Flanders minister-president calls on 'Europe and EU courts' for Catalan exiles solution
Jan Jambon meets with pardoned leaders in Barcelona and pro-independence MEPs including Puigdemont online
The minister-president of Flanders, Jan Jambon, has called on "Europe and EU courts" to solve the issue of the exiled Catalan pro-independence MEPs, who "can't travel freely" around Europe.
Jambon, in Barcelona, met online on Tuesday with former Catalan president Carles Puigdemont and fellow Junts MEPs Toni Comín and Clara Ponsatí in Brussels, a situation he described as "a little bit strange."
"You should expect to meet the MEPs elected in Catalonia in person, but we had to make a digital connection with them because they are not allowed to come to their own constituency," Jambon told the Catalan News Agency (ACN) after the meeting.
Puigdemont, Comín and Ponsatí are wanted by Spanish authorities for their role in the 2017 independence push, but extradition attempts, most recently through the Italian justice system, have proven fruitless.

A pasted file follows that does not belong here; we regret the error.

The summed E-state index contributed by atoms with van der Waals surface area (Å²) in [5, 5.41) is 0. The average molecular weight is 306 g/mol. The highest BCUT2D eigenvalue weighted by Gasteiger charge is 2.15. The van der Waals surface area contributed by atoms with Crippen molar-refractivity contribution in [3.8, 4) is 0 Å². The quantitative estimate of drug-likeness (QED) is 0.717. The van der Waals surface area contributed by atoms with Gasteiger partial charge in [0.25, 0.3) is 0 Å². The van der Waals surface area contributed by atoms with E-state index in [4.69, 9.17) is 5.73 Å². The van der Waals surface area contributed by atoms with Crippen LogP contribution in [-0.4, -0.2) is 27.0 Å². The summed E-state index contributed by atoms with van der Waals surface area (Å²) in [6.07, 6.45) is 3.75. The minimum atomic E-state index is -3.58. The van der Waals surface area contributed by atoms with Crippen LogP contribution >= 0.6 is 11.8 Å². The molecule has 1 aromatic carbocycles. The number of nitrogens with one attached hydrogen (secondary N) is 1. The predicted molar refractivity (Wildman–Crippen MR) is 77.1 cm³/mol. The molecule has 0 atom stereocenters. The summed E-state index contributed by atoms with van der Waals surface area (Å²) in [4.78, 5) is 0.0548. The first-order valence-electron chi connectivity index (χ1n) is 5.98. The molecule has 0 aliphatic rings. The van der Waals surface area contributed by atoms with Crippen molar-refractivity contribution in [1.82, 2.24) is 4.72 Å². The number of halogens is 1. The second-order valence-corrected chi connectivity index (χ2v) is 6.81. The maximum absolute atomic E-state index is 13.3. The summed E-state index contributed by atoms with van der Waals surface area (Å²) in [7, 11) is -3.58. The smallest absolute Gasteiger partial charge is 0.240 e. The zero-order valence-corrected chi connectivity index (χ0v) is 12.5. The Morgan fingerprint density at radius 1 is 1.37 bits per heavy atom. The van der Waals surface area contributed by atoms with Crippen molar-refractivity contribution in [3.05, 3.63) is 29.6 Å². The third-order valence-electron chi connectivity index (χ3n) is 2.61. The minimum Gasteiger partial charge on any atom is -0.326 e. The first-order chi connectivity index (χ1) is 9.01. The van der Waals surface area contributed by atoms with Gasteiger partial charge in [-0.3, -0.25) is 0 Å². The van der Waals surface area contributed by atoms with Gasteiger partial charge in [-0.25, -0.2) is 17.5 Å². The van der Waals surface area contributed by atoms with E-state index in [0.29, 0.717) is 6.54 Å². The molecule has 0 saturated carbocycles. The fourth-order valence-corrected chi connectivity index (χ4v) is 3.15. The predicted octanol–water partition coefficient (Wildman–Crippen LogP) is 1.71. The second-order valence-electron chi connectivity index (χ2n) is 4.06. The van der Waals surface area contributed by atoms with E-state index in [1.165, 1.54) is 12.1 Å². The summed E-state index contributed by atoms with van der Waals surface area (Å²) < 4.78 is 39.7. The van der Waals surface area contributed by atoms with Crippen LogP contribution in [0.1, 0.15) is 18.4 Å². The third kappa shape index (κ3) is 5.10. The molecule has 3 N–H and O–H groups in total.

"An MEP who is elected and can't travel freely to Europe; this is something that Europe and the EU courts have to solve," Jambon said.
The leader of the Flemish government was wary of making a pronouncement on the way forward for the Catalan independence movement. "I don't want to intervene in the political processes of Catalonia, dialogue yes or no, that's up to Catalan parties and the president of Flanders cannot take a position."
He also ruled out playing a role in any negotiations between the Catalan and Spanish executives. "I don't think Flanders has enough authority versus Spain to play an intermediary role," the New Flemish Alliance politician said. "It's not the role of another region. It's up to Catalonia and Madrid to find the best form of Catalan political solution to the Catalan question."
Jambon, whose party is in favor of a spilt from Belgium, was in Barcelona to attend the Smart City Expo World Congress, and had discussions with various Catalan tech institutions on the topics of "digitalization and modernization of technology."
On Monday evening, the minister-president attended a dinner with some of the previously jailed, now pardoned pro-independence leaders, something he said that the parliament of Flanders would "unanimously" support. Jambon said the message he wanted to bring to the former prisoners, an opinion shared by all political parties in Flanders, was that "political action ... can't be condemned in democracy."